4. Then coat the hull and the pad with Vyna bond (brand glue). Be careful to use just enough on the hull ( I use bare fingers to spread it. It can’t be good for me but I’m not doing it every day). If it gets too thick it will burn in and damage the hull, potentially severely (soft spot).  — Jim recommends using bare hands, I don’t recommend that, I recommend buying hard core rubber gloves at Home Depot, which will not disintegrate in the glue.  Or if you use just Playtex rubber gloves, do it fast, because they will melt with the adhesive.
  5. Let the Vyna Bond dry. Then put a light second coat on the pad, let it tack up and then stick.
  6. As with contact cement you have to get it right the first try because it sticks instantly. Try to stick the pad at the center and roll outward, rubbing it down hard with your fingers as you go to prevent trapping air bubbles and to get a good bond.

River Ken’s Guide to Outfitting a Whitewater Canoe (Part 1) is another more detailed resource I found.  It links to a PDF from the website, which is a website especially for boaters who paddle closed canoes or (C-1 or C-2).  Closed canoes look much like whitewater kayaks, except the seat is different (they kneel) and they use a canoe (single bladed paddle). C-1 refers to a boat for one person. C-2 refers to a tandem closed canoe.

Minicell Foam

Outfitting a seat with minicel foam.  The glue to use for gluing minicell foam to the hull (of an ABS Royalex ® canoe) and between layers of minicell foam is Weldwood-Red.  You can buy this at Home Depot.  There are two colors of Weldwood, you want the RED Weldwood. Follow the directions on the can of Weldwood. It is a contact cement, so you put the glue on both sides and let dry until tacky.  Don’t use the Weldwood you have kept in your basement for the last 7 years.  Buy new stuff, it goes out of date.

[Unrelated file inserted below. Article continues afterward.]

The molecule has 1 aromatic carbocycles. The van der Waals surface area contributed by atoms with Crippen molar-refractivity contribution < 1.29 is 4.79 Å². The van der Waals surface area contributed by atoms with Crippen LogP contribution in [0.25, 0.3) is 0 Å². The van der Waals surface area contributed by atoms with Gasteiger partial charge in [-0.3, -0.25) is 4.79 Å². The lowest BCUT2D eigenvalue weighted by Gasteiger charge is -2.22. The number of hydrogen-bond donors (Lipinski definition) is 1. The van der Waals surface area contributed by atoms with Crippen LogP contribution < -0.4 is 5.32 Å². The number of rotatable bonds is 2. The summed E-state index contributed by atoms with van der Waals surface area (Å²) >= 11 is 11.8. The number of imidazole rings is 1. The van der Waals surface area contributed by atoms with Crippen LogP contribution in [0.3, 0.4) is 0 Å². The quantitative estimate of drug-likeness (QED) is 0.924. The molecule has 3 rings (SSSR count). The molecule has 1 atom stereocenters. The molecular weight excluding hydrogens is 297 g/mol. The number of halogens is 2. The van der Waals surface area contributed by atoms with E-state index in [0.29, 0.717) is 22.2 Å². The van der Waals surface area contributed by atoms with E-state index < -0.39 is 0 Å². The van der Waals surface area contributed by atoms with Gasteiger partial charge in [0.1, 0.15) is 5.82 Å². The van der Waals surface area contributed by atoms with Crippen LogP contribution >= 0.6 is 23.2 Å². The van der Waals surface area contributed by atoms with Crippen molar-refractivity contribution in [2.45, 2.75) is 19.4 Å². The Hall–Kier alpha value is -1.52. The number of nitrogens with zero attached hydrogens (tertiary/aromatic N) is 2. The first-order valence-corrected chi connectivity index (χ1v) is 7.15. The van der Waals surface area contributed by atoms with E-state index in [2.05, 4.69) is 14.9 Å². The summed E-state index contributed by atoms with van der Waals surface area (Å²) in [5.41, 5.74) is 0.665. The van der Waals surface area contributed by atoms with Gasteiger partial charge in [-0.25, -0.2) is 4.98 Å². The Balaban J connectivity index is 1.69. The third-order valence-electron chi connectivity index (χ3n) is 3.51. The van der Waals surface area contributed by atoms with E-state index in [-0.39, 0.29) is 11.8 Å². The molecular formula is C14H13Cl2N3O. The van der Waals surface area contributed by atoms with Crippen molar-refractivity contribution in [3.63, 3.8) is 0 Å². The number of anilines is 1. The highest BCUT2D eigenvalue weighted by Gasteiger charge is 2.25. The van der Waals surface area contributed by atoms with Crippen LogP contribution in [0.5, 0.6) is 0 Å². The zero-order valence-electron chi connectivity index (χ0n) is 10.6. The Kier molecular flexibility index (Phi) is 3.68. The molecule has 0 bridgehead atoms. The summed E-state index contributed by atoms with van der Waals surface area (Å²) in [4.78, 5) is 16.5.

For our regular tandem boat we bought outfitting from Mike Yee Outfitting and put it in ourselves. On my solo whitewater canoe, I got the boat fourth hand and the outfitting finally failed and I had to build a seat from scratch with minicell foam and install new anchors.

Thigh Braces:  We have thigh braces in one canoe (for whitewater).  The size of anchor for thigh braces needs to be bigger than for water bottles.  Brad at Springriver (who has since retired and sold his store)  thought I needed a bigger anchor than he sold (4.5″ round) and the only place I found it online was with Mike Yee. Sort of a lot of trouble to order from Canada for one anchor.  I think 6″ round or bigger are needed for thigh braces.

Sources for Materials:

Mike Yee Outfitting
NRS (minicell foam)
Nantahala Outdoor Center
Sweet Composites (this is local)
Rutabaga Paddlesports (found this on the internet just asking the right questions)
Wenonah Canoe – source for floatation bags at a good price. They were pretty cheap, but turned out not to be exactly what I wanted, but I kept them as it is for guest boat.
Blue Mountain Outfitters call them up and tell them what you need. I emailed a picture of some stuff I needed and they mailed it right to me.
Appomattox River Company – call them up.

Professional Canoe Outfitting

Blue Mountain Outfitters does canoe outfitting.  You just have to drive your canoe to Harrisburg, PA. There are probably local people who will do it for you, but since I always do my own outfitting, I don’t know who they are anymore.  If I find some people, I will post it here.

Ropes on the ends of your canoe.  It is nice to have ropes attached to the ends of your canoe (called painters) for tying it up and also can be used to tie it onto your car when transporting.  American Whitewater says you need 8-10 feet.  We have about a 15 foot rope for our painters.  I would choose the length by how long you need to tie it onto your car, since you can always use it for that.  I tie the rope on with a bowline knot.

Airbags for your Canoe

This is an awesome YouTube video on canoe floatation.